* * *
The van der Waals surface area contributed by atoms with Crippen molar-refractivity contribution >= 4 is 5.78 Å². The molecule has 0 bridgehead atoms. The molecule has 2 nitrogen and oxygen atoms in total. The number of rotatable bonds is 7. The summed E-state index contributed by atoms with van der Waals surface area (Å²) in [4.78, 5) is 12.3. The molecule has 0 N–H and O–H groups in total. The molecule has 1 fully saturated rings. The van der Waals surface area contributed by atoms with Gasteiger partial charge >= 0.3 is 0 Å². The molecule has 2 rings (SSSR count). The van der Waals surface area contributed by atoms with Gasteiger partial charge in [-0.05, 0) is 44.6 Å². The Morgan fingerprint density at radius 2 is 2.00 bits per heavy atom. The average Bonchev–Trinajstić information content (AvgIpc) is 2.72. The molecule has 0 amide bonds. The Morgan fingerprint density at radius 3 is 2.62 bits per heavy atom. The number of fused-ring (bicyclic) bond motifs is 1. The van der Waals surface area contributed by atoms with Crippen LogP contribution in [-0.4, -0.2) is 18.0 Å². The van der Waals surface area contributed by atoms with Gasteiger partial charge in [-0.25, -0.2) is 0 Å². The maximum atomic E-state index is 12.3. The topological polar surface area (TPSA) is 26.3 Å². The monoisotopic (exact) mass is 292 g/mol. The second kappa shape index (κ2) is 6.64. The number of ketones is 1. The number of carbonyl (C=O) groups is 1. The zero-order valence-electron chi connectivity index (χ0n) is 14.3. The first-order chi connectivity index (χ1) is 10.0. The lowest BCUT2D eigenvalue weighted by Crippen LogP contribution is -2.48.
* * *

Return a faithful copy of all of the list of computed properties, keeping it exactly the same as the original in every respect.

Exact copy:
The van der Waals surface area contributed by atoms with Crippen molar-refractivity contribution >= 4 is 5.78 Å². The molecule has 0 bridgehead atoms. The molecule has 2 nitrogen and oxygen atoms in total. The number of rotatable bonds is 7. The summed E-state index contributed by atoms with van der Waals surface area (Å²) in [4.78, 5) is 12.3. The molecule has 0 N–H and O–H groups in total. The molecule has 1 fully saturated rings. The van der Waals surface area contributed by atoms with Gasteiger partial charge >= 0.3 is 0 Å². The molecule has 2 rings (SSSR count). The van der Waals surface area contributed by atoms with Gasteiger partial charge in [-0.05, 0) is 44.6 Å². The Morgan fingerprint density at radius 2 is 2.00 bits per heavy atom. The average Bonchev–Trinajstić information content (AvgIpc) is 2.72. The molecule has 0 amide bonds. The Morgan fingerprint density at radius 3 is 2.62 bits per heavy atom. The number of fused-ring (bicyclic) bond motifs is 1. The van der Waals surface area contributed by atoms with Crippen LogP contribution in [-0.4, -0.2) is 18.0 Å². The van der Waals surface area contributed by atoms with Gasteiger partial charge in [-0.25, -0.2) is 0 Å². The maximum atomic E-state index is 12.3. The topological polar surface area (TPSA) is 26.3 Å². The monoisotopic (exact) mass is 292 g/mol. The second kappa shape index (κ2) is 6.64. The number of ketones is 1. The number of carbonyl (C=O) groups is 1. The zero-order valence-electron chi connectivity index (χ0n) is 14.3. The first-order chi connectivity index (χ1) is 10.0. The lowest BCUT2D eigenvalue weighted by Crippen LogP contribution is -2.48.